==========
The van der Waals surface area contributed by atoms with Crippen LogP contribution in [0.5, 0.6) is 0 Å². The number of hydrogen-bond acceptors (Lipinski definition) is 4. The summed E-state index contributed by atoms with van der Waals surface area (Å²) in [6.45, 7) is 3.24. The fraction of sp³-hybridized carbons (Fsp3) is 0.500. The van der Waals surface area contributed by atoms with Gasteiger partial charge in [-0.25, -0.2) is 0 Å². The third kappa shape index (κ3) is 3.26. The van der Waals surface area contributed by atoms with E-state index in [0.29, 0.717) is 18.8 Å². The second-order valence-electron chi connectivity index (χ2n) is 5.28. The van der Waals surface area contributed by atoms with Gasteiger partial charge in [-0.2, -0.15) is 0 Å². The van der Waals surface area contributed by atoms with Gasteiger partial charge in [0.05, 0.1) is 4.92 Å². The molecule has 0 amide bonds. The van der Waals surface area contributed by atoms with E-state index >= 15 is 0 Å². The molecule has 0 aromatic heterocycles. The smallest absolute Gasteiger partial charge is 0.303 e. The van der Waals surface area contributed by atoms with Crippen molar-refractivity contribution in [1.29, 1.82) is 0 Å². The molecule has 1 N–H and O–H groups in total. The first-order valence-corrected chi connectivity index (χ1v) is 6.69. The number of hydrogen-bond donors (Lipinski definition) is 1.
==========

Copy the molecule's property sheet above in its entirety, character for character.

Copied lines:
The van der Waals surface area contributed by atoms with Crippen LogP contribution in [0.5, 0.6) is 0 Å². The number of hydrogen-bond acceptors (Lipinski definition) is 4. The summed E-state index contributed by atoms with van der Waals surface area (Å²) in [6.45, 7) is 3.24. The fraction of sp³-hybridized carbons (Fsp3) is 0.500. The van der Waals surface area contributed by atoms with Gasteiger partial charge in [-0.25, -0.2) is 0 Å². The third kappa shape index (κ3) is 3.26. The van der Waals surface area contributed by atoms with E-state index in [0.29, 0.717) is 18.8 Å². The second-order valence-electron chi connectivity index (χ2n) is 5.28. The van der Waals surface area contributed by atoms with Gasteiger partial charge in [-0.2, -0.15) is 0 Å². The van der Waals surface area contributed by atoms with Gasteiger partial charge in [0.05, 0.1) is 4.92 Å². The molecule has 0 amide bonds. The van der Waals surface area contributed by atoms with E-state index >= 15 is 0 Å². The molecule has 0 aromatic heterocycles. The smallest absolute Gasteiger partial charge is 0.303 e. The van der Waals surface area contributed by atoms with Crippen molar-refractivity contribution in [1.29, 1.82) is 0 Å². The molecule has 1 N–H and O–H groups in total. The first-order valence-corrected chi connectivity index (χ1v) is 6.69. The number of hydrogen-bond donors (Lipinski definition) is 1.